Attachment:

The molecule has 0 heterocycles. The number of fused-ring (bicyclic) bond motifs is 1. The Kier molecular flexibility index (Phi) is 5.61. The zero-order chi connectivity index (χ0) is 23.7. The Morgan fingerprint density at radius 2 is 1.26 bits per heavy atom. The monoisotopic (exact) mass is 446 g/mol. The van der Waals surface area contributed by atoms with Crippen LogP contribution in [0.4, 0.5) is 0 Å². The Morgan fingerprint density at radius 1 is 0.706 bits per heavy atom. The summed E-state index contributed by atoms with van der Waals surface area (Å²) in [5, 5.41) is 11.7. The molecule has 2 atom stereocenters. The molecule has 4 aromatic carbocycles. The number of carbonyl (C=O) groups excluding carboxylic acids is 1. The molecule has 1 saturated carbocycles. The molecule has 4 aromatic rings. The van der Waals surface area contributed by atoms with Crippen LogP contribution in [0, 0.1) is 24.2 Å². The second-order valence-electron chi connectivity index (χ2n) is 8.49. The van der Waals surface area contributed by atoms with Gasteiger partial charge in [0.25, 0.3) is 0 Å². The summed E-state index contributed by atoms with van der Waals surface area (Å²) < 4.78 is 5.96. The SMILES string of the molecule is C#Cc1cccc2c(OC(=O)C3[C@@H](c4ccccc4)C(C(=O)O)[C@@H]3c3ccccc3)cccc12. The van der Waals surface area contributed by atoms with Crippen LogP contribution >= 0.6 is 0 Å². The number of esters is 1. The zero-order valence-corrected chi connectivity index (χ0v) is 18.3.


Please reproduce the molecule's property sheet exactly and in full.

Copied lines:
The molecule has 0 heterocycles. The number of fused-ring (bicyclic) bond motifs is 1. The Kier molecular flexibility index (Phi) is 5.61. The zero-order chi connectivity index (χ0) is 23.7. The Morgan fingerprint density at radius 2 is 1.26 bits per heavy atom. The monoisotopic (exact) mass is 446 g/mol. The van der Waals surface area contributed by atoms with Crippen LogP contribution in [0.4, 0.5) is 0 Å². The Morgan fingerprint density at radius 1 is 0.706 bits per heavy atom. The summed E-state index contributed by atoms with van der Waals surface area (Å²) in [5, 5.41) is 11.7. The molecule has 2 atom stereocenters. The molecule has 4 aromatic carbocycles. The number of carbonyl (C=O) groups excluding carboxylic acids is 1. The molecule has 1 saturated carbocycles. The molecule has 4 aromatic rings. The van der Waals surface area contributed by atoms with Crippen LogP contribution in [0, 0.1) is 24.2 Å². The second-order valence-electron chi connectivity index (χ2n) is 8.49. The van der Waals surface area contributed by atoms with Gasteiger partial charge in [0.25, 0.3) is 0 Å². The summed E-state index contributed by atoms with van der Waals surface area (Å²) < 4.78 is 5.96. The SMILES string of the molecule is C#Cc1cccc2c(OC(=O)C3[C@@H](c4ccccc4)C(C(=O)O)[C@@H]3c3ccccc3)cccc12. The van der Waals surface area contributed by atoms with Crippen LogP contribution >= 0.6 is 0 Å². The number of esters is 1. The zero-order valence-corrected chi connectivity index (χ0v) is 18.3.